by Barry KuKes
I often see or hear stories about people who noticed a bag on the side of the interstate, pulled over, and uncovered that the bag contained four kittens or three puppies. They rush the abandoned animals to a local animal shelter or veterinary office, and in most cases, the animals survive. Just recently, there was a news story about a bag of kittens that was thrown from a moving vehicle. The driver sped off. An animal lover stopped to retrieve the bag, but their efforts were in vain, and unfortunately, the kittens did not survive.
According to Forbes.com 66 percent of U.S. households (86.9 million homes) own a pet. Dogs are the most popular pet in the U.S. (65.1 million U.S. households own a dog), followed by cats (46.5 million households) and freshwater fish (11.1 million households). Let’s look at this statement in reverse. If 66 percent of homes have a pet, then 34 percent of households do not have a pet. I’m not saying that 34 percent of the US population does not like animals. I am sure many pet-less families love animals but, for one reason or another, cannot own a pet or have one in their home. Maybe someone in the home has animal allergies, or the dwelling where they habitat, does not allow pets.
However, I am also sure that there is a certain percentage of people who do not like animals. It’s difficult for me even to im-agine that there are people living among us that will intentionally hurt an animal.
According to the Humane Society of the United States, cruelty and neglect cross all social and economic boundaries, and media reports suggest that animal abuse is common in both rural and urban areas.
Intentional cruelty to animals is strongly correlated with other crimes, including violence against people.
Hoarding behavior often victimizes animals. Sufferers of a hoarding disorder may impose severe neglect on animals by housing far more than they are able to take care of adequately. Serious animal neglect (such as hoarding) is often an indicator of people in need of social or mental health services.
Surveys suggest that those who intentionally abuse animals are predominantly men under 30, while those involved in animal hoarding are more likely to be women over 60. It is estimated that approximately 10 million animals are intentionally ab-used annually.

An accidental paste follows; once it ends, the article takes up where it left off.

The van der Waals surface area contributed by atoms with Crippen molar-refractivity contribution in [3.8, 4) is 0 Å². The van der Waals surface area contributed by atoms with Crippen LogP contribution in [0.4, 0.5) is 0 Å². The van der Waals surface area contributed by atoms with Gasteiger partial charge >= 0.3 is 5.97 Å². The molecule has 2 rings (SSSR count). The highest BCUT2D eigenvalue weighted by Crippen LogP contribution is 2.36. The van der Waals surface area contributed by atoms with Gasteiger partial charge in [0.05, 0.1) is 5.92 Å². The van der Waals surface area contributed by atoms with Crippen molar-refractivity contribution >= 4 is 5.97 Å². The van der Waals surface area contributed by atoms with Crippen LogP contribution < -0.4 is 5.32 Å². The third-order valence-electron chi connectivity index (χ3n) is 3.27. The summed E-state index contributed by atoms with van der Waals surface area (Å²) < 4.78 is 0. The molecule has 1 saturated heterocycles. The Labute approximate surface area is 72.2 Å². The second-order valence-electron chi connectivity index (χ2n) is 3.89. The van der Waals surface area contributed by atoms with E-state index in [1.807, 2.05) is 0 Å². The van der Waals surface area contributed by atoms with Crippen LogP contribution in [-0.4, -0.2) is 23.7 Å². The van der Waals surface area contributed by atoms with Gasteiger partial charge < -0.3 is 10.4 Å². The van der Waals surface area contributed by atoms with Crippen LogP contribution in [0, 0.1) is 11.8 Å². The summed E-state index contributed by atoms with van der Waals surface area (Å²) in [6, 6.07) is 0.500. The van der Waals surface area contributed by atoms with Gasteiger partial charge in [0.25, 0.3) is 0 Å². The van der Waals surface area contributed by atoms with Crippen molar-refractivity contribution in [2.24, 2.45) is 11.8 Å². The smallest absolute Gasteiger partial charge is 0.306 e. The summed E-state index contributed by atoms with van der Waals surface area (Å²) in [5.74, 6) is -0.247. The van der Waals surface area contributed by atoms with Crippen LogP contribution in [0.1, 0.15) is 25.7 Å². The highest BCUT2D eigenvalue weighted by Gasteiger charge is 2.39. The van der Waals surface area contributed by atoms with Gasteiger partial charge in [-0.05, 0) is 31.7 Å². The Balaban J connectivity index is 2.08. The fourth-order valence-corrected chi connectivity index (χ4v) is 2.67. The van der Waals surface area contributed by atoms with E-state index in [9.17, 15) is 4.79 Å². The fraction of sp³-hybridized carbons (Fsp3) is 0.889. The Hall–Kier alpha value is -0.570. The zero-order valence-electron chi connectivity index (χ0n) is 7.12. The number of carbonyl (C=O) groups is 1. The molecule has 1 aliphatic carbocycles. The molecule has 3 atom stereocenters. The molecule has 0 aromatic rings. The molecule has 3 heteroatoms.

The easiest and most effective method for greatly reducing the amount of abuse is to reduce the number of available animals to abuse. Spay/ neuter procedures help control the population of unwanted dogs and cats. If animals are so abundant, the numbers alone will result in a certain percentage of abused animals.
Another method to reduce animal abuse is to adopt a pet today. If pet lovers unite, we can remove an animal from a shelter or from wandering the streets of our neighborhoods and give them a safe and loving home. Once the animal is in a safe environment, their risk of abuse is greatly diminished, if not eradicated. Many animal lovers (myself included) have more than one pet. If all pet owners limited their households to just one pet, the percentage of abused and abandoned animals would skyrocket. As well, if households with just one pet added another pet or two, the abuse percentage would be greatly reduced due to a lack of animals available for mistreatment.
If you can make room in your home for just one more homeless animal, you will be saving a life. If every pet household with just one pet adopted another animal in need, the number of animals abused each year would be substantially reduced.
Every week, I end this column with the plea, Adopt, Don’t Shop. This week, I would like to change that up a bit to Prevent animal abuse and adopt today.
Barry KuKes is the former community outreach director at Halifax Humane Society. E-mail him at bkukes@gmail. com View more of his work at minicoop erproductions.com